“My family has been in the islands for more than 80 years. I’m a parent and a business owner. Please continue trusting and supporting me! San Juan County is a special place, please support me for the future of the community.”

Wolf released the following statement to the Sounder:

“One step closer to positive change! Thank you to all you voters who said you’re ready for new leadership. And thank you to all my volunteers and supporters who give generously to this effort.

“San Juan County must be run in the long-term best interests of the people who live here and the environment we steward. That means prioritizing:

• Affordable Housing – How do our teachers, elder-care givers, EMTs, farmers and workers give their best efforts to our community unless they can find affordable homes?

• Rebuilding the economy – We have an educated population, a need for tradespeople, a deadline to get off fossil fuels and many retirees aging in place. We can diversify our economy. We should welcome visitors thoughtfully but should ensure that the need for their dollars is not more important than the health of our people or our environment.

• Long Term Planning – We must address renewable energy and the county’s carbon footprint, mitigating the impacts of tourism, protecting open space, and wise growth management. We can enjoy our time here and pass it to future generations without loving it to death.

“Your ideas helped shape my platform. I am ready to serve, but I need you with me. Please vote Cindy Wolf in November.”

School levy

The school’s levy passed with a total of 1,069 votes or 69.64 percent.

The school board released the following statement:

“Lopez School district is grateful to voters for their overwhelming support for the Technology Levy on the August 4 primary election ballot. With 87% of ballots counted as this goes to press, the measure has undefeatable 68.25% support.

“During the COVID19 school closure, Lopez students were well prepared to transition into virtual learning thanks to the 1:1 device initiative funded by the last technology levy. All students currently have access to their teachers’ virtual classrooms, educational technology, and online resources from home.

“The Technology and Capital Projects Levy that voters have just approved provides $275,000 per year for the next four years. The funding will keep Lopez school technology facilities up to date to meet the current and future educational needs of students and will cover salaries of technology staff at Lopez Island school, freeing up the general fund budget for essential expenses including non-tech related salaries and programs.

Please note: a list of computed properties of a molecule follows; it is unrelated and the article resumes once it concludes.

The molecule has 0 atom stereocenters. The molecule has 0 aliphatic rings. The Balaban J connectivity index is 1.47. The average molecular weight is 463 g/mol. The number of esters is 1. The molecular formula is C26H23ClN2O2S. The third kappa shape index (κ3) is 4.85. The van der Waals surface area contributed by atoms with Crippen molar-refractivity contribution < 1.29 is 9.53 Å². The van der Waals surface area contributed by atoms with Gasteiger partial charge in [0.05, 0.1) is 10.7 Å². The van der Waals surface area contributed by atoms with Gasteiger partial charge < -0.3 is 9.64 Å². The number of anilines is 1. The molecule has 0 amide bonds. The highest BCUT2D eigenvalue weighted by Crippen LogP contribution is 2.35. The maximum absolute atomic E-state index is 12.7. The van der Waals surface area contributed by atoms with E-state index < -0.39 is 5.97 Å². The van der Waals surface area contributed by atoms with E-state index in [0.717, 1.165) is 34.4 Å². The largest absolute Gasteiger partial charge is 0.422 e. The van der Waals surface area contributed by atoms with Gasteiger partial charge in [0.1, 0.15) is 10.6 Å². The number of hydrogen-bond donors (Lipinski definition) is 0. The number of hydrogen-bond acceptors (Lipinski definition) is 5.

“Technology facilities include acquiring hardware, software licenses, and on-line applications and training related to the installation for operations and educational instruction. The new equipment and applications may be available for students, teachers and staff.

“Technology staff includes technology support for necessary function and upkeep of technology resources, training and professional development for staff regarding instructional technology, digital citizenship development for students, advisors for technology-related programs such as robotics, and any other technology-related positions for student enrichment.

“Thank you Lopez voters!”

District and statewide results

Statewide, 2,430,465 votes have been counted as of Aug. 11, which is 52.7 percent of the 4,611,807 registered voters in Washington. The results of the district and statewide primary elections are as follows with San Juan County results listed first followed by current statewide results.

United States Representative for Congressional District 2

San Juan County: Incumbent Democrat Rick Larsen is leading with 5,151 votes or 58.08 percent with Democrat Jason Call coming in second with 1,737 votes or 19.59 percent.

Districtwide: Larsen leads District 2 by 114,781 votes or 48.76 percent; Republican Timothy S. Hazelo has the second-most votes with 34,959 or 14.85 percent.

Statement from Larsen: Larsen posted to his Facebook page, “While there are still many more votes to be counted, I am humbled by tonight’s initial results. I will keep working hard to earn the support of 2nd District residents.

“It is an honor to represent the people of Northwest Washington. This fall, I am eager to continue the fight to elect Democrats up and down the ballot and defeat Trump.

“Our campaign is rooted in hard work and grassroots organizing. I am grateful for all of the supporters and volunteers who helped make today’s positive results possible.

“Together, we can expand health care access, fight climate change and protect voting rights. I will keep fighting to support working families and address the public health and economic crisis of the COVID-19 pandemic.”


San Juan County: Incumbent Democrat Jay Inslee leads with 6,468 votes or 71.65 percent, followed by Republican Loren Culp with 901 votes or 9.98 percent.

Statewide: Inslee leads the state with 1,216,679 votes or 50.54 percent with Culp coming in second with 409,093 votes or 17 percent.

Lieutenant Governor

San Juan County: Democrat Denny Heck leads with 2,568 votes or 30.92 percent followed by Democrat Mark Liias with 2,265 votes or 27.26 percent.

Statewide: Heck has 581,362 statewide votes or 25.18 percent; Liias has the second most with 430,961 or 18.66 percent.

Secretary of State

San Juan County: Democrat Gael Tarleton leads with 5,378 votes or 61.87 percent to Incumbent Republican Kim Wyman, who has 2,823 votes or 32.47 percent and has received the second-most votes.